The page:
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Anti-conversion Laws

Volume 455: debated on Monday 8 January 2007

To ask the Secretary of State for Foreign and Commonwealth Affairs what assessment she has made of the impact of anti-conversion laws in (a) Malaysia, (b) Indonesia, (c) Pakistan and (d) India; and what assessment she has made of the recent development of women's rights in each of these countries. (109089)

The Malaysian Federal Constitution guarantees freedom of religion. However, Muslims are subject to Shari'a law with respect to family matters which includes apostasy. Muslims can only change their religion with the permission of a Shari'a Court who will often not allow this, and may order periods of rehabilitation and other penalties for those who attempt to do it. In addition, the application of Shari'a is a state, rather than federal matter and so varies around the country—the State of Negeri Sembilan allows apostasy. This complicated issue impacts on a minority of people who wish to leave Islam—a recent survey by an academic found that there were only 100 applications to the Shari'a Courts to apostatise between 1994-2003. The majority of applicants are from people who had previously converted to Islam for the purpose of marriage.

There are no anti-conversion laws in Indonesian civil law. The constitution of Indonesia guarantees freedom of religion.

There are anti-conversion laws in India. However, to date, nobody has raised with us specific cases of abuse, where anti-conversion laws have been used to prevent someone from willingly changing their religion.

There is no anti-conversion legislation in Pakistan, although converts from Islam to other religions are subject to various social pressures and harassment and the blasphemy laws are often abused in this context.

The Government, along with our EU partners, follow closely developments in states where anti-conversion laws exist. We condemn all instances where individuals are persecuted because of their faith or belief, wherever they happen and whatever the religion of the individual or group concerned. We urge all states to pursue laws and practices which foster tolerance and mutual respect and to protect religious minorities from discrimination.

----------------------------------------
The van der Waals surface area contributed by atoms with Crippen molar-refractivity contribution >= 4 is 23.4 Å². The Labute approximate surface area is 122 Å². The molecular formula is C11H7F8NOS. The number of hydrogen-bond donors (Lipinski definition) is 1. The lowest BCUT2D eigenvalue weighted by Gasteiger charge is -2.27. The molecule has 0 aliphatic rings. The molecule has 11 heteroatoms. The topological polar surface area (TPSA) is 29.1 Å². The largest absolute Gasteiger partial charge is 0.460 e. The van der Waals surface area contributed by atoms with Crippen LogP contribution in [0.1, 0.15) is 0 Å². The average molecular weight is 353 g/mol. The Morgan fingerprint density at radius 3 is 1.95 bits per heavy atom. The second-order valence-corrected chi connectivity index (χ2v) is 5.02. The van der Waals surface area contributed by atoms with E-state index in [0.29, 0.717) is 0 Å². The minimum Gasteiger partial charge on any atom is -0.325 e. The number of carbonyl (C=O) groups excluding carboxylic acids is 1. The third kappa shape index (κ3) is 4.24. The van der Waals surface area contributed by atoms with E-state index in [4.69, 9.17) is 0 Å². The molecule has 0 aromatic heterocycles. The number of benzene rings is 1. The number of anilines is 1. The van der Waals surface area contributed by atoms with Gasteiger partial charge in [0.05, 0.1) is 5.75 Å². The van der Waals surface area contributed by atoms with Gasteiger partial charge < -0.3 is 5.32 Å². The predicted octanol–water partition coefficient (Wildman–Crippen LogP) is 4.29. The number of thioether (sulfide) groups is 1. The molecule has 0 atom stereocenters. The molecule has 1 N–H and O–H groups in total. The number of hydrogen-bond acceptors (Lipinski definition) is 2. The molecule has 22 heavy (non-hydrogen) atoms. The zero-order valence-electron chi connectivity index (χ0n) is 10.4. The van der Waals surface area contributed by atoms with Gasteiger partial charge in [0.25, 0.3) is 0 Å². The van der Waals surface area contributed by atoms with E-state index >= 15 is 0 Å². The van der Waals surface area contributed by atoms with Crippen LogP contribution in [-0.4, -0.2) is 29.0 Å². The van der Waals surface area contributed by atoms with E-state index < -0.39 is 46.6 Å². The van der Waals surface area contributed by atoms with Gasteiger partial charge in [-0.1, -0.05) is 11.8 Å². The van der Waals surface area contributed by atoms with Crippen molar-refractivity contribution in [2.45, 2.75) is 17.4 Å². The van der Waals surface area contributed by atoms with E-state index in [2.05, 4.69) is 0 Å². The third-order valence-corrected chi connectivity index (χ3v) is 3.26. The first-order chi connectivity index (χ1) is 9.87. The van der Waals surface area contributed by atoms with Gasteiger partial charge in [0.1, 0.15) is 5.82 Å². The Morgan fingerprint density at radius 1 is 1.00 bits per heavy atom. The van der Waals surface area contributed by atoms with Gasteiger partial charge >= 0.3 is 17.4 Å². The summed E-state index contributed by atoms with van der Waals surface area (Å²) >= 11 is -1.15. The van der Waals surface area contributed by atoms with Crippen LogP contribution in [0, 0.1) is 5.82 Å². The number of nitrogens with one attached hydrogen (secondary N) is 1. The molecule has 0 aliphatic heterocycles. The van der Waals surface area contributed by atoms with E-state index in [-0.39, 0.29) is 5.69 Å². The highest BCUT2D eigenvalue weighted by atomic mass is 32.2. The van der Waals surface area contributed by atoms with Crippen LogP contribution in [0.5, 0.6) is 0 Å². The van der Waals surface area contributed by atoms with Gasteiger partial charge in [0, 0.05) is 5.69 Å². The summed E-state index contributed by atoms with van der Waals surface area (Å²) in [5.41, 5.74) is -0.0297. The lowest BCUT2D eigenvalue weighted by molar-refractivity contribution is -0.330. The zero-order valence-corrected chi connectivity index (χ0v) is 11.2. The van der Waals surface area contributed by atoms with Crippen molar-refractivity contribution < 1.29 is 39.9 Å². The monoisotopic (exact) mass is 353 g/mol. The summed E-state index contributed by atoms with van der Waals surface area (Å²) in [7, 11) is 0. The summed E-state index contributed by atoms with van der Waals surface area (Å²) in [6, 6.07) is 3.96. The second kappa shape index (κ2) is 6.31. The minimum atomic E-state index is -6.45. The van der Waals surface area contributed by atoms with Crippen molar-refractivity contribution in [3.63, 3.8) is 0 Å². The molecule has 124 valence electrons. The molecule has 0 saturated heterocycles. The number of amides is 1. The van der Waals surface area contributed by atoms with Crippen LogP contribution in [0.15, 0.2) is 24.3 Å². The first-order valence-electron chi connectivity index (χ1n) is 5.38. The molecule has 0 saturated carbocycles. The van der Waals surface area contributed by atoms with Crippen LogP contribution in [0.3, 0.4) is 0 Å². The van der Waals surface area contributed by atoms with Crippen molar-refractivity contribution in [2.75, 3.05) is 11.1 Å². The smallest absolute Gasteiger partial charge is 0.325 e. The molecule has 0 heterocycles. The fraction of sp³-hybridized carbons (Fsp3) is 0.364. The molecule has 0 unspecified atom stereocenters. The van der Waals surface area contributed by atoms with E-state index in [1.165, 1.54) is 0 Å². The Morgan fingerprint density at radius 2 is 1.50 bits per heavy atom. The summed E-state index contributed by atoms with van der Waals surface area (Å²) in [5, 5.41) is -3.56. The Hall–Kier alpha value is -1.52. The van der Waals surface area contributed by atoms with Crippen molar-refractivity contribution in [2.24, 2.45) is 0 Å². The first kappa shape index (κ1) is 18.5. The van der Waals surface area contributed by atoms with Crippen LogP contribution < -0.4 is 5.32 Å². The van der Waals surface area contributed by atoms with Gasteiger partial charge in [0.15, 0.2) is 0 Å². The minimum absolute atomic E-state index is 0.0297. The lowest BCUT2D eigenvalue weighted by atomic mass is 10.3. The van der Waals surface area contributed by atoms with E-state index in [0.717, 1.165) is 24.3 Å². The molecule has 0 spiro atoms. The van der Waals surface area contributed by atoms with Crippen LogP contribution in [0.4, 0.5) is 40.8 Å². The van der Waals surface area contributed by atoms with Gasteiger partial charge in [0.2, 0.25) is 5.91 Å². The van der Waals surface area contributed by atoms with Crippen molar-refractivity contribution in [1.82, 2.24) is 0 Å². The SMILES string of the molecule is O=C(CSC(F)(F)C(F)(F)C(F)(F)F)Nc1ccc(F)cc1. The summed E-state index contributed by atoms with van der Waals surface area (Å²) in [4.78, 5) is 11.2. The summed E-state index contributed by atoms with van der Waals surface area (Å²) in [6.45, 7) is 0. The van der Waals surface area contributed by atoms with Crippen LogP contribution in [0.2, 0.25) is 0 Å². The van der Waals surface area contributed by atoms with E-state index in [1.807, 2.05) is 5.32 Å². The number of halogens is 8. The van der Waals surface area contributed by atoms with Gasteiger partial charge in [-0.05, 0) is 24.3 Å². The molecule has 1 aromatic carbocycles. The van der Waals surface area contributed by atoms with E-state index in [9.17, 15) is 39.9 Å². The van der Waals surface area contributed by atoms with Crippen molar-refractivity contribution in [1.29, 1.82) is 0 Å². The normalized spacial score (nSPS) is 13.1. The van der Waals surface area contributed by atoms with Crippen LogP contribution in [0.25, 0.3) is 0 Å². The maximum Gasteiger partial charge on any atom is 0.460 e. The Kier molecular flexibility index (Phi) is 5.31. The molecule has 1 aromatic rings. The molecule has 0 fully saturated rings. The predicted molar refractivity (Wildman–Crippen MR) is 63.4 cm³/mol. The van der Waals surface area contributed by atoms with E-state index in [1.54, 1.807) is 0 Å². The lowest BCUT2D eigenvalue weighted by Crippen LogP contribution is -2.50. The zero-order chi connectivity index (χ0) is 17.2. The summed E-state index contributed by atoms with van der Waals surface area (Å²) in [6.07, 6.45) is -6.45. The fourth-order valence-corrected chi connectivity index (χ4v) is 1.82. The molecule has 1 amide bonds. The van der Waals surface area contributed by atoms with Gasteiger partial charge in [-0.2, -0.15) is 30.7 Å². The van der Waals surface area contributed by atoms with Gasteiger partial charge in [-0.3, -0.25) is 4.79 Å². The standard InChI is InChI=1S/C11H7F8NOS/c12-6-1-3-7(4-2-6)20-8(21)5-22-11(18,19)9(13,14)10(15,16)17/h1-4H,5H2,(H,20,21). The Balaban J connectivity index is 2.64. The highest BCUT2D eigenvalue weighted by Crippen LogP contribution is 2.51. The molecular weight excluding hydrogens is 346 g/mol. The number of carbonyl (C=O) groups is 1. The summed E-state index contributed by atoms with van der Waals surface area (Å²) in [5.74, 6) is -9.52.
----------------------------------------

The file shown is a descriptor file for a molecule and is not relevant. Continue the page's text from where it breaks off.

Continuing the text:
The Malaysian Federal Constitution was amended in 2001 to provide against discrimination on grounds of gender.

The Malaysian Government ratified Convention on the Elimination of Discrimination against Women (CEDAW) in 1995 and presented their first report to the CEDAW committee earlier this year. There are concerns that the rights of women in divorce and inheritance are not equal to those of men in the Shari'a Courts. There are also concerns that the proposed new Islamic Family Law Act will do little to alleviate this, with a widespread perception that it is even more detrimental to the status of Muslim women than existing laws, including making polygamy easier. However, the Government are re-examining the bill following concerns by non-governmental organisations and are consulting women's groups on the revision.

The Indonesian Government, through the Ministry of Women's Affairs, are actively working to increase the participation of women. In general, women play a significant and growing role in Indonesian society.

In India, there is increasing awareness of women's rights issues. The Government are working with a number of organisations, including the National Commission for Women, to highlight and address these issues. One example includes a sponsored visit to the UK earlier this year by the chairperson of the National Commission for Women.

We welcome the passing of the Women's Protection Bill in Pakistan, which marks a significant step forward on the “enlightened moderation” agenda. We will follow with interest the progress of further proposed reforms to improve women's rights.